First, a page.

“You’re kidding, aren’t you?” said our friend. “What if it were your kid who got shot? Don’t you feel for their families?”
“They’re not my family,” he said. “It wasn’t my kid. I didn’t know them. If it wasn’t plastered all over the news, I wouldn’t even know about any of it. It’s in Connecticut, a thousand miles away from here. Might as well have been on the other side of the world. Am I supposed to feel a bunch of unnecessary grief just cause some stupid news anchor or politician tells me to?”
It’s not the kind of conversation you want to have at a warm and cozy Christmas party. But it did make me wonder. I myself didn’t know what to think. I was feeling stressed about it, I knew that. But could I call it grieving? And should I really expect him to?
One of us was a teacher. She said that her school had to go on lock down all week.
“That’s retarded,” said the acquaintance (he’s not exactly a close friend). “What, you worried bout copy cats? When has that actually ever happened? You know an autistic kid with a mom who stockpiles weapons and subs at your school who watches CNN and is smart enough to copy all that?”
The teacher friend couldn’t handle it. She made a demonstration of going to another room.
“You know what I care about?” he said. I was anxious to hear. “My son has a friend named Jacob. Jacob’s mom just shot herself and his dad is in prison. Now Jacob is going into the foster care system and probably going to get molested by strangers. That’s upsetting to me. Not somebody getting killed I don’t even know. That’s just news. It’s news that’s upsetting my son, though. Which upsets me too.”
My mother-in-law was there and I couldn’t tell how she was reacting. “I agree,” she said. “I remember the day Kennedy died, I didn’t find out about it until much later. The teachers refused to tell us anything about it. There were whispers, you know–‘did you here? Somebody shot the president’–but it wasn’t until I got home that night with my parents I found out for sure. You know, there have been studies that show it traumatizes children to hear that over and over again. We should protect them.”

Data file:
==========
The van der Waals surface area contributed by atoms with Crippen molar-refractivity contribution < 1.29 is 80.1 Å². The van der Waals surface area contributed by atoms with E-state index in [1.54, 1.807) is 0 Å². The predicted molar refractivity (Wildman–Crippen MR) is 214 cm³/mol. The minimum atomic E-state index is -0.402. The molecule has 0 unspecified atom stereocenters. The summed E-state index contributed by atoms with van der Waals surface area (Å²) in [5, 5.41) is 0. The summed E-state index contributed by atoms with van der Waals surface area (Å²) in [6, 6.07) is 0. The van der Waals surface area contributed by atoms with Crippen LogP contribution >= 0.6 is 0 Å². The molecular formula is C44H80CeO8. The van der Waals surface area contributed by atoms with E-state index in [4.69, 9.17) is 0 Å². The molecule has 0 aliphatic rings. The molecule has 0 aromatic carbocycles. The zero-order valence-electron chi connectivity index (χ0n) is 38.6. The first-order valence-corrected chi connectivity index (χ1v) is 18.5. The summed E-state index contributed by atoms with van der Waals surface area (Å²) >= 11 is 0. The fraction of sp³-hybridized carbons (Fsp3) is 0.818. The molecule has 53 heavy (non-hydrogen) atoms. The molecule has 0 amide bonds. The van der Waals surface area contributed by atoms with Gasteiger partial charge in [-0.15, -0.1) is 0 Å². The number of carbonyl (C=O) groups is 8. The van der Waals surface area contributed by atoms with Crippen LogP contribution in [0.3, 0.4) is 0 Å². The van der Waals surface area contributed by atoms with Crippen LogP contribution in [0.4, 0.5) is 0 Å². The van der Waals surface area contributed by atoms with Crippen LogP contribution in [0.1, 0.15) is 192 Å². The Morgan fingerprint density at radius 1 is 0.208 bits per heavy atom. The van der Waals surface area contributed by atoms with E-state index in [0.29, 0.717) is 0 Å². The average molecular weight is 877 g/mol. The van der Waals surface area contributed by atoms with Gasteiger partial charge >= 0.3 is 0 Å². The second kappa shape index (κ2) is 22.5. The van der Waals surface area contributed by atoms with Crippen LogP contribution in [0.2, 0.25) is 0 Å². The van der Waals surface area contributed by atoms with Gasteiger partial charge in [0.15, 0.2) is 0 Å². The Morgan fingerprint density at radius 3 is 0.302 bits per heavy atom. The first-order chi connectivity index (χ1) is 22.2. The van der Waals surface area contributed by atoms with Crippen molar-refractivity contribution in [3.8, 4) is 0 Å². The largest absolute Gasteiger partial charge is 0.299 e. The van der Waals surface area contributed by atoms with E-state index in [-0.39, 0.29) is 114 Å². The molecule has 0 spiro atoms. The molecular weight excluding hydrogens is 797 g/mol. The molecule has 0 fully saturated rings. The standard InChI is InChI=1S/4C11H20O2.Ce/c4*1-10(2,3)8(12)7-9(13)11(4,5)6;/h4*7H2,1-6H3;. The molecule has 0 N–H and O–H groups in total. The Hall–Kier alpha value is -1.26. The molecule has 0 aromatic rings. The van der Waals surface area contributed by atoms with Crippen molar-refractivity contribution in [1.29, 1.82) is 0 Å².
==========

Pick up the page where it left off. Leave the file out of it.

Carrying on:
We all went home feeling pretty depressed. Was it the party? Was it the Sandy Hook Elementary School shooting? I wasn’t sure about either, so I decided I’d explore the subject in my own way here.
Seeing there ≠ being there
When, in 1837, Samuel Morse, the frustrated American historical painter, gave up painting and conducted the first successful experiment with the single-wire, electrical recording telegraph system, he forever ruptured time and space.
Before, if you had a message to send, your best options were the Pony Express or passenger pigeon–a footed or winged carrier. Of course American Indians had long used the more sophisticated smoke signals, though Morse failed to notice this line-of-sight way of carrying messages until he saw the Parisian semaphore lines, or “optical telegraphy.” Now, you didn’t have to “be there,” or anywhere near there, to get the message.
Photography–an invention Morse discovered in Paris through his friend Louis Daguerre’s “proto-photo,” the daguerreotype–ruptured something else: the unity of the naked eye and its object.
Photographs are very manipulable.You can zoom and isolate a particular detail, add soft focus to obscure, or combine effects to emphasize whatever you want. You can, in effect, cage and tame an object. What you see is what you get, but it is not what was there to begin with.
Now tape your edited pictures together to make a moving picture, counting on psychological effects such as the persistence of vision and beta movement, throw on an optical soundtrack, and voilà, magic. You can now mass produce a film for the viewing pleasure of people world-wide. But you still can’t be there. There never was a “there.”
We’ve come so far with information technology that science fiction cannot keep up. In fact, all mass communications far surpass what science fiction has predicted, while the genre’s predictions for mass transportation are practically nonexistent. Traveling overseas by plane, thanks to Homeland Security, nowadays is a terrifying prospect. Most of us stay home and go by car.
But anybody who has ever ventured on a plane and flown across the Atlantic to Paris can attest, no play-by-play documentary or Google street-map photography can compare with the actual experience of casually walking the Seine and talking with a shop owner–in French–on St. Germain.
There is today a great divide between information and transportation. Seeing there ≠ being there.
Mass production and human emotions
In the room where I write, I can think of only one thing that wasn’t mass-produced–my bookshelf. It came from a specialty shop here in Austin, Texas, a beautiful seven-feet tall, dark-stained pine bookcase. It wasn’t built for me, but it may be the most intimate thing I own. Mountains of identically manufactured cheap objects I’ve steadily acquired sit on that bookcase, and on other surfaces all around my room, threatening to avalanche and swallow me without even stopping to ask me, “Paper or plastic?”
During the 1950s and 60s, Charles and Ray Eames and Mad Men advertisers taught us how to live the good mass-produced life.
Walter Benjamin, in The Work of Art in the Age of Mechanical Reproduction, wrote that “technical reproduction can put the copy of the original into situations which would be out of reach for the original itself. Above all, it enables the original to meet the beholder halfway…”–but only halfway. In our time, it appears the most profitable commodity (think IKEA) is a packaged compromise between mechanical reproduction and individualized and sentimentalized objects.